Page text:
When you open the Material Editor you are presented with six sample windows with spheres that show a representation of the materials you are creating. I say representation because of the lighting and the fact that it is a sample sphere by default. Scene lighting affects the look of your material profoundly. You will often get a great looking material on the sample sphere that is just plain embarrassing when rendered. Two things are the cause of this, the lighting and the shape of the surface. The shape of surfaces is especially important for materials with reflections and specular highlights as each play very differently over a flat or curved surface.
TIP: If you create an object that is about 100x100x100 units and save it to a file, (optionally with lights, camera, and mapping coordinates), you can it in any sample window in place of the default sphere. See Figure 1 for a lofted object that has a combination of flat and curved surfaces. In the Material Editor, go to Options, Custom Sample Objects and load the file. Then in the Material Editor, click the Sample Type button and you will have a new flyout button that will call the new sample object. To better see the results of any reflections in the material you can also turn on the Background toggle to see a checkered background in the sample window.
Figure 1: A Custom Sample Object used in the Material Editor for more accurate material rendition.
Note: Radiosity and Light Tracer rendering effects are never seen in the Material Editor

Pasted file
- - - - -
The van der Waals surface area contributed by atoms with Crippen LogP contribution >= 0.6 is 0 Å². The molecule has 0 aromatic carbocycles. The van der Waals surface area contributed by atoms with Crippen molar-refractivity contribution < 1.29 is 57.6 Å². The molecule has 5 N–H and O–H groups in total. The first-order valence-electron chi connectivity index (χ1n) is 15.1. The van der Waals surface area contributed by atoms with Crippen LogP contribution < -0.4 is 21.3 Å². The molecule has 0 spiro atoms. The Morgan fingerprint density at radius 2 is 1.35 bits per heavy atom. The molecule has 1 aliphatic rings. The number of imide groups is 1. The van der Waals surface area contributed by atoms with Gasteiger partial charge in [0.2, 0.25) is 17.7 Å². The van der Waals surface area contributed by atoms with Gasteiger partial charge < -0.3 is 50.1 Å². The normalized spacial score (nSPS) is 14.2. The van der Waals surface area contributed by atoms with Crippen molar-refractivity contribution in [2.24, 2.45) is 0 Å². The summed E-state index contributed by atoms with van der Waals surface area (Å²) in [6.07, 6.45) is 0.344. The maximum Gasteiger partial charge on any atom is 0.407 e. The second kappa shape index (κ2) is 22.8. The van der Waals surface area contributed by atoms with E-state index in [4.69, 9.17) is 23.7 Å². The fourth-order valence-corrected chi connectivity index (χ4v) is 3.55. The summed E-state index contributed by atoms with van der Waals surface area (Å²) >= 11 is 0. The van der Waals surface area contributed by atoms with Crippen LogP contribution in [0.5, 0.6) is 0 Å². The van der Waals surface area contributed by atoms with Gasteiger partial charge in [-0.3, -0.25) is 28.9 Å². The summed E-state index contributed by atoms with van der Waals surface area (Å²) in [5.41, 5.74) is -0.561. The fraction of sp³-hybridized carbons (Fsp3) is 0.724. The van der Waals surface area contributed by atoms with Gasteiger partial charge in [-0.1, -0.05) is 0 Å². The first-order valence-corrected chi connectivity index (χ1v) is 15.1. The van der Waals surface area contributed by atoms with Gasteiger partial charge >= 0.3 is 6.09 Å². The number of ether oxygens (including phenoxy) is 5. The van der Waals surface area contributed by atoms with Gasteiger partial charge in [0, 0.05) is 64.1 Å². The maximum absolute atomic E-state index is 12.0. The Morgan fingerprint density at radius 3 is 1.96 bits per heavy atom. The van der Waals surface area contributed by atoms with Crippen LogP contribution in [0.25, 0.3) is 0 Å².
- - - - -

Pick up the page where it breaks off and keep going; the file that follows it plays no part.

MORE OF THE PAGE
See why I said I’d ramble…when you create a material in the Material Editor and save the file the material remains in the editor and will be there when you open the file again. However, if you create a material in the Material Editor and quit or reset without saving the material is lost forever.
Scene Materials: A Better Choice
When you create materials in the Material Editor and assign them to objects in the scene the materials are, of course, saved with the file. Even if you clear the Material Editor, as long as a material is assigned to an object it is not deleted from the scene.
Let’s assume you have created one material and assigned it to an object in the scene. By the way, you can tell that a material has been assigned to an object in the scene by the triangles in the corners of the sample window. These triangles indicate a “hot” material; when you change the material in the Material Editor it will automatically update in the scene.
For whatever reason, you then drag one of the default sample windows on top of your hot material sample window. Your material disappears along with the triangles in the sample window. The material is still on the object in the scene even though it is not in the Material Editor any longer.
But, you were not really finished editing that material and now it’s gone and you can’t make any changes! No, that’s not the case at all. You can retrieve materials from objects in the scene and place them back in the Material Editor by using the eyedropper button (Pick Material from Object) just to the left of the material name field and picking the object in any viewport.
Note: if you replace a material in a sample window that hasn’t been assigned to an object in the scene, you will lose that material.
TIP: if you double-click on a sample window, you can magnify the window for better viewing. You can also rotate the sample by holding the mouse wheel down and moving the cursor over the original sample window (not the magnified one) or you can right click on the sample window and use Drag/Rotate.
Material Libraries: The Best, Hands Down Choice